You can read the paper in CEUR online database; I would be happy to read your thoughts and comments here. Check out the paper (pdf), it is available for downloading and reading as part of CEUR Vol-838.
Find my slides uploaded on a SlideShare.
Brief information for those coming to WWW2012 – you can check the programme. On Monday I will be presenting at ”Making Sense of Microposts”#MSM2012 workshop. For others – please take a look at the article I wrote for the Scientific American on better understanding the phatic element of communication as applied to online discourse and networked connectivity.
Phatic Posts: Even the Small Talk Can Be Big
Social media and micro-blogging have been fascinating to me ever since I first encountered them. In the last 3-4 years there has been an enormous growth in social network sites and in the numbers of people using them, especially on the two most popular services, Facebook and Twitter.
That fascination grew to become a doctoral research focus that has explored the different forms of communication dynamics being formed online. I was, in particular, curious why people post trivial, mundane updates and messages to each other – a behavior I have come to term “phatic posts”. It’s not just young people, but also professionals from different walks of life as well as internet researchers, including myself.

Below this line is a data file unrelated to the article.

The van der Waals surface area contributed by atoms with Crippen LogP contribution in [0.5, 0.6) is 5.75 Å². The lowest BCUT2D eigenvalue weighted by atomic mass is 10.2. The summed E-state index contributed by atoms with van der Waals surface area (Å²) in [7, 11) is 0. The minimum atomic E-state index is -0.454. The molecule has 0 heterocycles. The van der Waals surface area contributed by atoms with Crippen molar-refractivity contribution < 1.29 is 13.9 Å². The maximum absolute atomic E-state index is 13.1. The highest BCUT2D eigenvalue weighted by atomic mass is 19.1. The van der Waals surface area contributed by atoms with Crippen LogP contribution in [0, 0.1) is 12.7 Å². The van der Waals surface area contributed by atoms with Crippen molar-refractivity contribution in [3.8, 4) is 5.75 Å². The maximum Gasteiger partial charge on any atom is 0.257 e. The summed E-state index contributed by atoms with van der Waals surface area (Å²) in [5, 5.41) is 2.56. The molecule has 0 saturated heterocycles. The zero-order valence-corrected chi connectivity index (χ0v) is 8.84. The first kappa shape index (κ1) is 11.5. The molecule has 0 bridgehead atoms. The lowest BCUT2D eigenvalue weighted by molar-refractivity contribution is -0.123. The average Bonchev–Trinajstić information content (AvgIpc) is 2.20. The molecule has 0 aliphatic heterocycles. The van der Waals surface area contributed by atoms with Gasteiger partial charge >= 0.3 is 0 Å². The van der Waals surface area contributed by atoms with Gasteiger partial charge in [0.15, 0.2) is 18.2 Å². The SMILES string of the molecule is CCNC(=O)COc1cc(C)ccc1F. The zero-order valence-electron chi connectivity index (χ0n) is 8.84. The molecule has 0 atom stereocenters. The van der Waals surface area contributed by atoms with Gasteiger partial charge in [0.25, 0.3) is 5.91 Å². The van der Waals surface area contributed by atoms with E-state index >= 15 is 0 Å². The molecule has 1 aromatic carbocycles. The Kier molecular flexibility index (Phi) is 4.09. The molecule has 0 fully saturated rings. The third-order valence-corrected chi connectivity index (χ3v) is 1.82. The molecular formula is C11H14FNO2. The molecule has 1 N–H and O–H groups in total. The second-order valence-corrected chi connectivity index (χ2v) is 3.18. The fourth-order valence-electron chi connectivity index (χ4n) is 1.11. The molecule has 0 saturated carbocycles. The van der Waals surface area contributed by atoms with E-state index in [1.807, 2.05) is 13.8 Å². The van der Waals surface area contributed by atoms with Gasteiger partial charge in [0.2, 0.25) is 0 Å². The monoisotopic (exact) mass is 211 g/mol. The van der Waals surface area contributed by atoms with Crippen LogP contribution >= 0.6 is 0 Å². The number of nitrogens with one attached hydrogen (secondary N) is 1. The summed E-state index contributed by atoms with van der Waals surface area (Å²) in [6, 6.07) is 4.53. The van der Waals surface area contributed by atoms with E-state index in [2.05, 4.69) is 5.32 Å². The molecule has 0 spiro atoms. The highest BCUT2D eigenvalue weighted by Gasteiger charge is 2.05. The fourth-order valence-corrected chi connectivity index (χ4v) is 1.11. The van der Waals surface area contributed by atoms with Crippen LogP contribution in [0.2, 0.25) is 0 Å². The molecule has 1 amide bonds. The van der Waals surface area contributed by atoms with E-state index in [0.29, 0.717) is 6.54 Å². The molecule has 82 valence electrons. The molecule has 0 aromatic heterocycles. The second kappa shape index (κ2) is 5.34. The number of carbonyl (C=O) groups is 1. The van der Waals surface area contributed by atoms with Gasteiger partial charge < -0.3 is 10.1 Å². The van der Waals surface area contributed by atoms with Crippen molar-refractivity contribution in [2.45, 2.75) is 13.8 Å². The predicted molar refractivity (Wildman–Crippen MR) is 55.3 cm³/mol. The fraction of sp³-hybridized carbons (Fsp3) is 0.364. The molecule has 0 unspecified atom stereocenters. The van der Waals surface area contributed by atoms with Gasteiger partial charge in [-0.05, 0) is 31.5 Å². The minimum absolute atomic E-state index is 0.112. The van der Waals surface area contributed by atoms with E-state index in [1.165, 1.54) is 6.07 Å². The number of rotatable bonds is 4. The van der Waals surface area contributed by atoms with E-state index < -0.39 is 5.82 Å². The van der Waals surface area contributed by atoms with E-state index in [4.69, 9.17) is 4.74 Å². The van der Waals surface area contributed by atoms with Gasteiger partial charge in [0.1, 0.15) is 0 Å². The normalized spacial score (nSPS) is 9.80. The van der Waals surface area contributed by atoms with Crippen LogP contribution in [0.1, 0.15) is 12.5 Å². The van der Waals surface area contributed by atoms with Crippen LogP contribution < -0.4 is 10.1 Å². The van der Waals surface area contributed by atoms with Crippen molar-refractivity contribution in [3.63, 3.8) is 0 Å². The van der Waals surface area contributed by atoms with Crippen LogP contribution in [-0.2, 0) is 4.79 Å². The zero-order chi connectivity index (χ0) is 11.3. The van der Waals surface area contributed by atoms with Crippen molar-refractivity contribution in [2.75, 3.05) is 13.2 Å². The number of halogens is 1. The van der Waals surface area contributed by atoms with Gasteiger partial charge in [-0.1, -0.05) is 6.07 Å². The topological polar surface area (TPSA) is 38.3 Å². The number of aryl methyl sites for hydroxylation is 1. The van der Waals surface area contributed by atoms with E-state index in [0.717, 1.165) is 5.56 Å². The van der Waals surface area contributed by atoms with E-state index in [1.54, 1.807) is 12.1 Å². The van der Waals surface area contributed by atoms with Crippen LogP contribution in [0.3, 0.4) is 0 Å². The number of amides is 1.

I used to tweet from the airplane before taking off, or being alone at the airport at 5am checking into Twitter to see if anyone’s awake in “my time zone’’, or logging in to my Flickr account to see if someone commented on my latest photography. I was not the only one engaging in such behavior; au contraire, many internet researchers and geeky people I know would demonstrate similar patterns of Continue reading “WWW2012 and Phatic Posts: Even the Small Talk Can Be Big”
I’m very pleased to say that my paper for The World Wide Web 2012 #WWW12 conference got accepted. It is on the phatic aspects of communication in an online sphere. Phatic communication expressions – a concept developed by the anthropologyst Malinowski and expanded on by the linguist Jakobson – denote brief, non dialogue and non-informational discussion or communication exchanges that can also be in the form of different types of signals. However, in the paper I am arguing that the stuff you think is pointless and does not have a practical information value – your posts on Facebook and Twitter, the likes, the pokes and the tweets about food, weather, the mundane brief status updates – all turn out to have a vital role and social value that even merits a new phrase – “phatic-posts” – which the paper coins. These phatic posts deliver values of staying up-to-date with a micro and macro world of events and news, flirting, chat and public expressions of everyday life and emotions among the participants. The paper explains multiple effects of phatic posts: social, validation, conflict-avoidance, and others. I won’t reveal everything now.
The paper will be published in the ACM SIG proceedings, and if you are curious this Wordle has a summary of